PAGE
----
Also, AT&T, Verizon, T-Mobile and Sprint Nextel said they will stop forcing subscribers to enter into a new contract just to switch calling plans. (You’ll still have to reboot your contract when you buy a new phone from your carrier—which makes buying a new phone from eBay or other sources all the more appealing.)

WiMAX: Here at Last?
After a long buildup, the promise of Worldwide Interoperability for Microwave Access—WiMAX—is poised to finally become a reality in 2008.

In short, WiMAX is a faster, longer-range version of Wi-Fi. A Wi-Fi network’s signal range usually extends in a radius of about 100 feet, while a WiMAX network’s signal can go to about 30 miles.

Because no cabling is involved, WiMAX can more affordably deliver Internet access than DSL or cable. The mobile WiMAX specification will allow you to continually stay connected to WiMAX networks as you travel by train, car or other ground transportation. WiMAX has enormous potential in providing broadband Internet access in developing countries, too, where little if any cabling infrastructure exists.

Whether WiMAX emerges as a viable broadband alternative is still in question, however. Last fall, Sprint Nextel and Clearwire announced they were suspending their high-profile partnership to develop a nationwide WiMAX network in the U.S. WiMAX also faces competition from existing 3G cellular broadband networks, developed by Sprint Nextel, AT&T and other carriers.

However, Intel—a big WiMAX proponent from the get-go—is promising in 2008 a new Centrino chipset for mobile computers that will offer the option of integrated Wi-Fi and WiMAX. And Cisco Systems, once a WiMAX skeptic, recently acquired Navini Networks, which manufactures WiMAX hardware.

Sleeker, Thinner, More Affordable Laptops
In 2008, look for more laptops like the Asus Eee PC that combine ultraportability with affordability.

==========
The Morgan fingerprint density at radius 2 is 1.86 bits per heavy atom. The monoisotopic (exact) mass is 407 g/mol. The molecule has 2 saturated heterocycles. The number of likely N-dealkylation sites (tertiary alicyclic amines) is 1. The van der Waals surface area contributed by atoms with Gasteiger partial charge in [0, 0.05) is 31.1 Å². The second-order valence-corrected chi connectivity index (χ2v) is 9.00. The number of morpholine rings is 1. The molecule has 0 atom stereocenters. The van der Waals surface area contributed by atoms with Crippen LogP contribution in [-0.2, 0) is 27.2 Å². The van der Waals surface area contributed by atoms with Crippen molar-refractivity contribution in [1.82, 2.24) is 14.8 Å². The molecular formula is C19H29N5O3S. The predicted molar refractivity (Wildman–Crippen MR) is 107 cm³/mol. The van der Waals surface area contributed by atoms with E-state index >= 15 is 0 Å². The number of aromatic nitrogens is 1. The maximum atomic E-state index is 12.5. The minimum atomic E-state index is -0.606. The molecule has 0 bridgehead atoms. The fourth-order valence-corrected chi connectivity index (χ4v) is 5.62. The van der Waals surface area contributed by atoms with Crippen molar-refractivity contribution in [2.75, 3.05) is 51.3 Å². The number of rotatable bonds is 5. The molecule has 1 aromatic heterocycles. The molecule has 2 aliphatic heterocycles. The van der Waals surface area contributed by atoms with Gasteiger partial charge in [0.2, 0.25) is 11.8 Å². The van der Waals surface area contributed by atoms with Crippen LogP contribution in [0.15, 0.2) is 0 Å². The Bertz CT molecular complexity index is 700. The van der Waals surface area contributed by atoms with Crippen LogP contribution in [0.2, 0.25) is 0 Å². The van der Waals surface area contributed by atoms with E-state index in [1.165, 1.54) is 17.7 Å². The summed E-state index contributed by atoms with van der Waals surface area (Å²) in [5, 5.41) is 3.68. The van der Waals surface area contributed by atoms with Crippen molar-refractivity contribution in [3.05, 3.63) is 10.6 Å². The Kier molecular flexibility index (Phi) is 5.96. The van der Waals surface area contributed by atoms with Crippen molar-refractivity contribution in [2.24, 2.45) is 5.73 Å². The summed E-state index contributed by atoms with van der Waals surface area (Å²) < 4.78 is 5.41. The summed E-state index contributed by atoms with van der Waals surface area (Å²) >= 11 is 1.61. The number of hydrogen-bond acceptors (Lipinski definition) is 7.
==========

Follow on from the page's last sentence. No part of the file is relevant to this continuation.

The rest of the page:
In late 2007, Asus’s Eee became a big success for the Taiwanese company. The Linux-based laptop cost only $400 (for a model with a 4GB flash memory drive), weighs just two pounds, and yet admirably performs basic Wi-Fi connectivity, Web browsing, e-mail and office productivity tasks.

By comparison, most laptops in the $400-$600 range are extremely heavy (about six pounds), while those weighing only two-to-three pounds typically cost $2,000 or more. The laptop’s runaway success is sure to inspire competitive models from other companies in 2008, as well as new models from Asus.

Meanwhile, flash memory storage in laptops gained attention in 2007 as an alternative to hard drive technology. Why? Because flash memory has no moving parts, it consumes less power and is less vulnerable to failure than hard drives. Flash memory drives can also boot a laptop more quickly than a hard drive and are smaller and lighter than typical hard drives. (Flash memory is already widespread in devices such as the iPod Touch, but generally in capacities of 16GB-32GB or less.)

To date, Asus, Sony, Fujitsu and only a few others have introduced laptops whose main storage is a flash memory drive. The high cost of flash memory thus far has prevented the technology from becoming more widespread. But prices are likely to drop in 2008. And rumors abound that Apple—always a trend setter—is planning a flash-memory based portable this year.

James A. Martin has years of experience covering technology, and he's also the author of Traveler 2.0, a blog that provides technology news and views for travelers.